PROM 37 Weeks and Beyond: Induction or Watchful Waiting?
BACKGROUND AND PURPOSE:
Prelabour rupture of the membranes (PROM) can either be managed expectantly (no planned intervention within 24 hours) or planned early birth (either immediate intervention or intervention within 24 hours through some form of induction of labor or by C-section)
This study by Middleton et al. (Cochrane Database of Systematic Reviews, 2017) sought to determine the best course of action following PROM ≥ 37 weeks
Systematic Review and Meta-Analysis
23 trials, including 8,615 women and their infants were included
Trials included oxytocin, vaginal prostaglandin E2, and sublingual, oral, or vaginal misoprostol
Trials that assessed Caulophyllum and acupuncture were also included
Early birth was associated with:
Lower risk of maternal infectious morbidity defined as chorioamnionitis and/or endometritis (risk ratio 0.49; 95% CI 0.33 to 0.72)
Lower chance of definite or probable early-onset neonatal sepsis (risk ratio 0.73; 95% CI 0.58 to 0.92)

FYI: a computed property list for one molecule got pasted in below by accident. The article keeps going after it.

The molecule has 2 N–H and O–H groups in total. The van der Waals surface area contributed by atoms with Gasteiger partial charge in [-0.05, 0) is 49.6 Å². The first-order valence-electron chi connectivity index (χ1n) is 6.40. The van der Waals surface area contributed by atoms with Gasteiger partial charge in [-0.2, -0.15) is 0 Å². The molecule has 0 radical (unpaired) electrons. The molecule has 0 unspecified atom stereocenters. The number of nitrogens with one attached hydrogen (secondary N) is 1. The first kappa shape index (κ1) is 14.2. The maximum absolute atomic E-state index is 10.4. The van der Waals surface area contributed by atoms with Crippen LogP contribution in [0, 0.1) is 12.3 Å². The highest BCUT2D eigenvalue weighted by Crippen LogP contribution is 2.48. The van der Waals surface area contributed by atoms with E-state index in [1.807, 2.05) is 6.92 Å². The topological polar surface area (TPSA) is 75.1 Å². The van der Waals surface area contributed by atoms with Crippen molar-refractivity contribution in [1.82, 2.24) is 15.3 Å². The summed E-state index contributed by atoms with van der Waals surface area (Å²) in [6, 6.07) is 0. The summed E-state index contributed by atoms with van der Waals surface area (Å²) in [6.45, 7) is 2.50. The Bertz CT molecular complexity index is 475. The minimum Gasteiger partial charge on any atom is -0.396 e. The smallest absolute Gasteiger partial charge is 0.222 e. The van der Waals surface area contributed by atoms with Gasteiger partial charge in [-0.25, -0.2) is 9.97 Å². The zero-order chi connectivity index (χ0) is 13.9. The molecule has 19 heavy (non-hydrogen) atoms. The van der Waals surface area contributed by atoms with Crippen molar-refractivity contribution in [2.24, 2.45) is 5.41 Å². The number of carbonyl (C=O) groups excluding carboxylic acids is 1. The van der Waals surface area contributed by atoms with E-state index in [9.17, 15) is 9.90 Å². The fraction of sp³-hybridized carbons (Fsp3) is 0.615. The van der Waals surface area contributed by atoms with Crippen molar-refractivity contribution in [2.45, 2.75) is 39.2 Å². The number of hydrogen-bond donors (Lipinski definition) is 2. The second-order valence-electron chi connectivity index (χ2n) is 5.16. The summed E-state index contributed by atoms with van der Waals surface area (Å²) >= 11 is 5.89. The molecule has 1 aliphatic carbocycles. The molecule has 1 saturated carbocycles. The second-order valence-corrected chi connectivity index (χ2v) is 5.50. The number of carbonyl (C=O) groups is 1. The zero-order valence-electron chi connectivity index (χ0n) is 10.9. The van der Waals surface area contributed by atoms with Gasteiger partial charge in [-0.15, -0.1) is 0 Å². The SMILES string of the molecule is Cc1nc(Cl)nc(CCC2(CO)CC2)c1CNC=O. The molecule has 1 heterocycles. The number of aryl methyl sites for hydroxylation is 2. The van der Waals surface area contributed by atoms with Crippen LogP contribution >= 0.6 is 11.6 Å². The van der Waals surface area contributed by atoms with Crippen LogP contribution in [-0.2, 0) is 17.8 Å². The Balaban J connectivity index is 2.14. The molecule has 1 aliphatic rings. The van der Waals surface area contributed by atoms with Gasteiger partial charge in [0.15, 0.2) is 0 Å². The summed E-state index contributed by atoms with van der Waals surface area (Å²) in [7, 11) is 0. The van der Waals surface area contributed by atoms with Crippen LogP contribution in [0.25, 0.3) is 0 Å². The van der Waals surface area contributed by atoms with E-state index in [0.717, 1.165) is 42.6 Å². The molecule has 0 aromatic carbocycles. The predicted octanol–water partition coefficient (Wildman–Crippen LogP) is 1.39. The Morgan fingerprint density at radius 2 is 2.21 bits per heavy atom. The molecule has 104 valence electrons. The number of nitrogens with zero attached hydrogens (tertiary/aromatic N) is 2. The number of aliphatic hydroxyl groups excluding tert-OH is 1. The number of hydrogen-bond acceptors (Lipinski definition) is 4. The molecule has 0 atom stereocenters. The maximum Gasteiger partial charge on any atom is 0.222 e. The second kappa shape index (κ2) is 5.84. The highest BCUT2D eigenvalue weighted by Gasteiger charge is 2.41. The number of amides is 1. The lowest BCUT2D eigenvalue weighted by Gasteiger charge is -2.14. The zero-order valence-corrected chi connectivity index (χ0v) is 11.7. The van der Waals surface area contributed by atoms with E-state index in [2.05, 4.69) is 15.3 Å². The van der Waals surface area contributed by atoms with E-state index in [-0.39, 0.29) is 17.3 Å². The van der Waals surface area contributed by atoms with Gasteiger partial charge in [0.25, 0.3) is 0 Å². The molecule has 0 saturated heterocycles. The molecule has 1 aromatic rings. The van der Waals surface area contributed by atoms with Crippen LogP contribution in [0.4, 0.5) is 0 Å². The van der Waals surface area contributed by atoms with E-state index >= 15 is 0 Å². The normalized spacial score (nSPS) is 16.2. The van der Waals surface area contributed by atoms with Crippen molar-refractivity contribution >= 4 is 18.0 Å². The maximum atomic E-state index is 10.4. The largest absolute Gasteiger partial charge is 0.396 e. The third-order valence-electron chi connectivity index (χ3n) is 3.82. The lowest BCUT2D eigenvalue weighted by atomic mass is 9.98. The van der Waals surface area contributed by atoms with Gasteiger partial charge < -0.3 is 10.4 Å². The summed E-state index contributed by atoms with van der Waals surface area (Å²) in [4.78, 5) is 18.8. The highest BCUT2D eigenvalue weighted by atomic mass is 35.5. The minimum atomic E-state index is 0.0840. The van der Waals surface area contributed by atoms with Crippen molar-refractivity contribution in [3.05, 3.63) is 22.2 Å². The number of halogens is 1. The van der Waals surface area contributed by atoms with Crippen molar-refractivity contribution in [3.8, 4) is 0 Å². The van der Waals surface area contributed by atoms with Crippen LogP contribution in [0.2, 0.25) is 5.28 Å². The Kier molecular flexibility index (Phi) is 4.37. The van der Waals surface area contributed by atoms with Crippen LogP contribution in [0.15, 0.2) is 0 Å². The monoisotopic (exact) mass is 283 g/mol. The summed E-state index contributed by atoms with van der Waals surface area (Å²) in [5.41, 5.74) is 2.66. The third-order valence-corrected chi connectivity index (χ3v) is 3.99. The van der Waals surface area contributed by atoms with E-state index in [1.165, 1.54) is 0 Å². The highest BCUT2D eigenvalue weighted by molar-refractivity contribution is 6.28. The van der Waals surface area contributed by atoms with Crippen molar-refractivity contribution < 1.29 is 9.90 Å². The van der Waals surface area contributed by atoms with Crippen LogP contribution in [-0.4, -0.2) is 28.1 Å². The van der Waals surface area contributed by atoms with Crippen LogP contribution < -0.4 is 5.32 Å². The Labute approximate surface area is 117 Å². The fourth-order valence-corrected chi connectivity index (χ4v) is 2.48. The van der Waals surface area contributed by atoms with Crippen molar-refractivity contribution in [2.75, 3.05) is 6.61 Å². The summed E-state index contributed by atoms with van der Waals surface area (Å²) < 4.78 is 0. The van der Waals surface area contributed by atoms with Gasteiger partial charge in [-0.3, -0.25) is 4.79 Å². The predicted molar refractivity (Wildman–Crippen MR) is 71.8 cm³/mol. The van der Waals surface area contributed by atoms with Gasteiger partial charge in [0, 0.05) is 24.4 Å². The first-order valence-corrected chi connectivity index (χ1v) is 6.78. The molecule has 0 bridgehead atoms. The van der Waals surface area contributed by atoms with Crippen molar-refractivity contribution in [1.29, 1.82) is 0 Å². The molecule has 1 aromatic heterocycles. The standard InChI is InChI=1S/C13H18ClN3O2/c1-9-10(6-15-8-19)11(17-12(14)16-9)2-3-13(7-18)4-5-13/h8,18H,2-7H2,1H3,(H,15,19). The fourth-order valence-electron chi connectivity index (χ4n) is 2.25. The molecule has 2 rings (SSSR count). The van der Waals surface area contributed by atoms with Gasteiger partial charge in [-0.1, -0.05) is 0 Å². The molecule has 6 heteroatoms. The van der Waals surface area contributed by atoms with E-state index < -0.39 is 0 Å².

There were no significant differences between the two groups regarding
Serious maternal morbidity or mortality
Definite early-onset neonatal sepsis
Early birth was associated with:
Lower risk of chorioamnionitis (risk ratio 0.55; 95% CI 0.37 to 0.82)
Postpartum septicemia (risk ratio 0.26; 95% CI 0.07 to 0.96)
Neonates less likely to receive antibiotics (risk ratio 0.61; 95% CI 0.44 to 0.84)
Higher risk of induction (risk ratio 3.41; 95% CI 2.87 to 4.06; 12 trials)
Shorter time from PROM to birth (mean difference -10.10 hours; 95% CI -12.15 to -8.06)
Lower neonatal birthweights (mean difference -79.25 g; 95% CI -124.96 to -33.55; five trials, 1,043 infants)
Shorter hospitalization time (mean difference -0.79 days; 95% CI -1.20 to -0.38)
Lower risk of NICU admission (risk ratio 0.75; 95% CI 0.66 to 0.85)
If admitted, stay was shorter (risk ratio 0.72; 95% CI 0.61 to 0.85)
More positive views of care from the patient perspective based on visual analogue scale and questionnaires in 2 studies
Following PROM at 37 weeks, planned early birth with induction decreases the risk of maternal and fetal infection compared to expectant management without increasing the risk of C-section
No subgroup differences were found between initial mode of induction for planned early birth
The authors report results overall reflect low quality evidence, i.e., the true effect may be substantially different from the estimate of the effect
Majority of studies had serious design flaws
Outcome estimates were imprecise
The strength of this study is the large number of women and infants included for analysis
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